Slayer Visited Disneyland With Jackass and Big Brother in the 90s
Before Vice, The Hard Times, Eric Andre, and Odd Future, there was Big Brother Magazine.
Now, I’m a tad too young to have been a follower of this iconic, often X-rated skateboarding/punk rag, which was founded in 1992 and ran through the early 2000s — and chances are you were too. But like many 90s-baby MetalSucks readers, my childhood reaped one of its key offspring, because Big Brother was where the roots of Jackass were laid.
There’s a hilarious new documentary, Dumb: The Story of Big Brother Magazine, highly recommended by myself and Sergeant D., which chronicles the disgusting, pioneering travails of Big Brother and its influence on pop culture. Most of the senior brass at the publications you probably frequent now — Noisey, BrooklynVegan, Pitchfork, etc — were weaned on Big Brother, but nobody really has the guts or twisted imaginations to concoct the sort of content they produced en masse. The magazine was ultimately pretty absurd (the movie is called Dumb, after all), but the creative industriousness of the whole affair is something to be marveled at. Not only could no modern publication get away with what Big Brother did, but also, who would even try?
In many ways, Big Brother laid the groundwork for what was to happen in subculture during the Internet age: they covered anything and everything that had a semblance of a tie to skateboarding, producing mixed-media gross-out articles, bizzaro cartoons, early clips directed by Spike Jonze, and skate videos with twisted stunts performed by names you’re familiar with, including Johnny Knoxville, Wee-Man, Steve-O, Chris Pontius, and others.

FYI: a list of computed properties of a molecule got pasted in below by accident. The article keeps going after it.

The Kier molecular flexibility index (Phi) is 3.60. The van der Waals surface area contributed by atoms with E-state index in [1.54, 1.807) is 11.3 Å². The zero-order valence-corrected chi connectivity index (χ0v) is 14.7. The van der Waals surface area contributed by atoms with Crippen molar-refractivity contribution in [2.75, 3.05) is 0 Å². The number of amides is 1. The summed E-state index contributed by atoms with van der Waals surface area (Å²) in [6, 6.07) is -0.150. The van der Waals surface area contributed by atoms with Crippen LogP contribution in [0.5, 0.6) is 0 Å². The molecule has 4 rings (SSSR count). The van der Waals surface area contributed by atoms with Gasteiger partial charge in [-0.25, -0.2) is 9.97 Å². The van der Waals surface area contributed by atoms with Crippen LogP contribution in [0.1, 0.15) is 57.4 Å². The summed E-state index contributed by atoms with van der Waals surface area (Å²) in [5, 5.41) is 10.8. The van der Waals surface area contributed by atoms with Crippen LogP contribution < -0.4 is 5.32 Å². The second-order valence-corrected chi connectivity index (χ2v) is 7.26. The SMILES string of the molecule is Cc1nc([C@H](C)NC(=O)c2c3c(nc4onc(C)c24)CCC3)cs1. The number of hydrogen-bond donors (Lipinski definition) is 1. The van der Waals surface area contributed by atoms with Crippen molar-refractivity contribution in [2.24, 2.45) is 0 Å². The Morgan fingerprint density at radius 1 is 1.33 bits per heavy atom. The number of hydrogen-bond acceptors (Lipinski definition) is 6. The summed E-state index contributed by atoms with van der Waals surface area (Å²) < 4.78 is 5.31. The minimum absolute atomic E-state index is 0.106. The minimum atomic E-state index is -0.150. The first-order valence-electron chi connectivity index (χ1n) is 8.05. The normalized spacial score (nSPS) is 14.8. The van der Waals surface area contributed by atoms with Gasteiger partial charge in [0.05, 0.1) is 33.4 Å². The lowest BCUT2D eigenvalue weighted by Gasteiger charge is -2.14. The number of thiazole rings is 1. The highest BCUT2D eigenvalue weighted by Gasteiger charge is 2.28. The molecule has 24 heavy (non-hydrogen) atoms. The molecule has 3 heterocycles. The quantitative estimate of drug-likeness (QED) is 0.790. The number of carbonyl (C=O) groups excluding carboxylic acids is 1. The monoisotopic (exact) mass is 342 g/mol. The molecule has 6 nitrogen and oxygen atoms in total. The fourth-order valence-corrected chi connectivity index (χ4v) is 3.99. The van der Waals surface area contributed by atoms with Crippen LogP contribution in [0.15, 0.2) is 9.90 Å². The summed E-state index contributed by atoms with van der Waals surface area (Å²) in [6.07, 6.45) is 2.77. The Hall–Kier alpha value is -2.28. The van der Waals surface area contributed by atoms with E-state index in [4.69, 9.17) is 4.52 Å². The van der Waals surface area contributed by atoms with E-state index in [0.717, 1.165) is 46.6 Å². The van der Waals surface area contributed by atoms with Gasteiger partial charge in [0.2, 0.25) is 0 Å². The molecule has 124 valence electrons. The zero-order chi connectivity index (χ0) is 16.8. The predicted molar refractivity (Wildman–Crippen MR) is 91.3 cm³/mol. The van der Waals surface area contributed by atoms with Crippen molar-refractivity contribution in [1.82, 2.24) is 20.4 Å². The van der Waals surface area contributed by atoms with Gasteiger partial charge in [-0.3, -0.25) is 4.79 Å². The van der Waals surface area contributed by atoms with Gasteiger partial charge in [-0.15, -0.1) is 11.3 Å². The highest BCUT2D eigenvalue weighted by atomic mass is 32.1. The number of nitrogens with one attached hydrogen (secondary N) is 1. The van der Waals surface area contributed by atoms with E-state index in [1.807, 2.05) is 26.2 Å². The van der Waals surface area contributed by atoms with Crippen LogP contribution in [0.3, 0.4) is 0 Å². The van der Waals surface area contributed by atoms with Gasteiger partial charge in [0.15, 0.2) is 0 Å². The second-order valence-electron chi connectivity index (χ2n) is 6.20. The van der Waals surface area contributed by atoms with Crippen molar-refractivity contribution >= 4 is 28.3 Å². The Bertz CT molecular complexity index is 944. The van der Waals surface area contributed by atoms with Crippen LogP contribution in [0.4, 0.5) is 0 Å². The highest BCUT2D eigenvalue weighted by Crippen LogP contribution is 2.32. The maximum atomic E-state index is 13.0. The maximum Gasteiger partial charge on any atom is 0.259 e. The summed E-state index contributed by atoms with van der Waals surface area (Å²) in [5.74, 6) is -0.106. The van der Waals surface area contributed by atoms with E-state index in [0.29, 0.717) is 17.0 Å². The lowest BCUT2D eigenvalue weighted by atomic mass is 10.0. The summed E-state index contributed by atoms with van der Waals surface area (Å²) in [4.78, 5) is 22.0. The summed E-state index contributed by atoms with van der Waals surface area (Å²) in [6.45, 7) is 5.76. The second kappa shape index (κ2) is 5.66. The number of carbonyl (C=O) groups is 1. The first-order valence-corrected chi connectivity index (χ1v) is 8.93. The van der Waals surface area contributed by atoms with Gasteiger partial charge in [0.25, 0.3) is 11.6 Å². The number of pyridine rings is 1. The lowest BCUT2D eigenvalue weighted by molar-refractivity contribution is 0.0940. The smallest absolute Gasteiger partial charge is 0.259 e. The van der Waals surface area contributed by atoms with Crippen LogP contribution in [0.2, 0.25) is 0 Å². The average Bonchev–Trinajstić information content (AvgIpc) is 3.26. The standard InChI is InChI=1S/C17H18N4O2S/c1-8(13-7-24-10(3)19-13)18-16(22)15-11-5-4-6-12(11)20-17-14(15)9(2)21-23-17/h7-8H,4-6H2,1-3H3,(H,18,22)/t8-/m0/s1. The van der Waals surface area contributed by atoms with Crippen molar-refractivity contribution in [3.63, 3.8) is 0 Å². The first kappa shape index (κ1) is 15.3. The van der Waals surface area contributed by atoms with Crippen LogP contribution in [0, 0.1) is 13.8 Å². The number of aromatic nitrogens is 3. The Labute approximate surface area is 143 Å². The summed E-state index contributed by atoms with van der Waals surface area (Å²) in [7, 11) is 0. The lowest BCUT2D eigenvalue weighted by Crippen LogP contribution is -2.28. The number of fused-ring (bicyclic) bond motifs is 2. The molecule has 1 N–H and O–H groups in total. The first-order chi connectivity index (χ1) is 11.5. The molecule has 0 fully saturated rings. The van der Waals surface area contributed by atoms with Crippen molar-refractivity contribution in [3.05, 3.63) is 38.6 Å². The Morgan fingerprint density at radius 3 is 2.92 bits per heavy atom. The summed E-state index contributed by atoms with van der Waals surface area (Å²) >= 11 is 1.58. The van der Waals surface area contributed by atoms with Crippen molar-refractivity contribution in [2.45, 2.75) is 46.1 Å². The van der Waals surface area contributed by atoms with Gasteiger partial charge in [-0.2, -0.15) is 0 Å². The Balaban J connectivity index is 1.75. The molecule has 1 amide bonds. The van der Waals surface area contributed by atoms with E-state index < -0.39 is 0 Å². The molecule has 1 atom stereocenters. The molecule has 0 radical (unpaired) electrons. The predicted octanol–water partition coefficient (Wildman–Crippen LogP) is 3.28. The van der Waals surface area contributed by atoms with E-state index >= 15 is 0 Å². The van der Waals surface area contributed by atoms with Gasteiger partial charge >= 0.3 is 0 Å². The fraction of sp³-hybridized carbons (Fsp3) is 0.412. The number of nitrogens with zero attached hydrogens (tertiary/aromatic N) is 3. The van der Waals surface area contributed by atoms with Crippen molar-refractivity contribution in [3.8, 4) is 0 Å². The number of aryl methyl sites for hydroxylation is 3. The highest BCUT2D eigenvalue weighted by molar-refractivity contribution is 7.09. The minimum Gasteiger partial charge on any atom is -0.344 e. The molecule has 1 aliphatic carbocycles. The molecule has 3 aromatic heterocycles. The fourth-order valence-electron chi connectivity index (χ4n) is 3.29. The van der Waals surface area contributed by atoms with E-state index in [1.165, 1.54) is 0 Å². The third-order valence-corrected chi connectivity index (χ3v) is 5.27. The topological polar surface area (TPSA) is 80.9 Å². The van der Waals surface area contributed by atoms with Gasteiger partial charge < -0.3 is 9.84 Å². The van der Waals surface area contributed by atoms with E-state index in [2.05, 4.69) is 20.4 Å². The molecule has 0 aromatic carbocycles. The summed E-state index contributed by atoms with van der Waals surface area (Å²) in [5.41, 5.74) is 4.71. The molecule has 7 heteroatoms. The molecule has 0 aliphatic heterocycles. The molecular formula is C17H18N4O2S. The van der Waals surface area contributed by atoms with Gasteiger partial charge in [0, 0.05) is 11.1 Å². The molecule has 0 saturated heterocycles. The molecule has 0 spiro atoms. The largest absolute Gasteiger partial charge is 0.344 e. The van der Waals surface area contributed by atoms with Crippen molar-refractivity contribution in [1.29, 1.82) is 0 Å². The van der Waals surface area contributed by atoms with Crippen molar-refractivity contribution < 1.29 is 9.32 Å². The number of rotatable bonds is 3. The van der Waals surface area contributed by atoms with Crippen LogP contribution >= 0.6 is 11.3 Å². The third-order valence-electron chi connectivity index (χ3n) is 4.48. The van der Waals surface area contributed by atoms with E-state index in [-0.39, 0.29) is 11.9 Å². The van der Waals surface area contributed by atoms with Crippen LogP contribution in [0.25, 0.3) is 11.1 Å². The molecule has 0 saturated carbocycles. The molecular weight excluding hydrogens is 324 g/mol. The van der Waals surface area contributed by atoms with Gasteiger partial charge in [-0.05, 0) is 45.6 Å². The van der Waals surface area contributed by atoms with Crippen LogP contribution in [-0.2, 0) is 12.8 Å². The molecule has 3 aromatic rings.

One of the most surreal escapades Big Brother produced was inviting Slayer and Danzig to Disneyland along with Wee Man, Chris Pontius, and a host of their key editors and videographers (including Sean Cliver, Dave Carnie, Rick Kosick, and others). This was shortly after the release of Undisputed Attitude, so its smack-dab in the middle of metal’s late-90s lull, when Metallica cut their hair and corporate-tinged grunge ruled the charts.
Big Brother‘s pitch to the artists’ publicist was elegant: “Drive to Disneyland. Conduct interview while riding ‘It’s a Small World.’ Also, we will ride ‘The Pirates of the Caribbean.'” Slayer immediately agreed, while Danzig, of course, said no.
The article itself, written by Marc McKee and Carnie, is hilarious — highlights include Araya saying he preferred the Paul Di’Anno era of Iron Maiden and Kerry King lightening up about the whole affair once he met Wee Man — but what’s amazing about the Dumb documentary is that they managed to uncover tons of old, thought-lost footage from the trip. Jeff Hanneman waltzing through the happiest place on earth, Wee Man taking off his pants on the monorail, Chris Pontius talking about his dick… what more could you ask for?
Taking one of the world’s darkest bands to the Happiest Place on Earth is the sort of ridiculous, silly escapade that was Big Brother‘s trademark. It’s a reminder of a time when skateboarding was still an underground phenomenon, while “music journalism” could be unflinchingly fun (as opposed to the often snooty, over-thought, elitist style purveyed these days). Its also probably one of the magazine’s most enduring legacies — you can certainly see its influence on this website, as well as Metal Injection, who did their own trip to a theme park with Tony Foresta from Municipal Waste.
So if you want to see Slayer — along with a lot of other cool stuff — watch Dumb, which is streaming now on Hulu.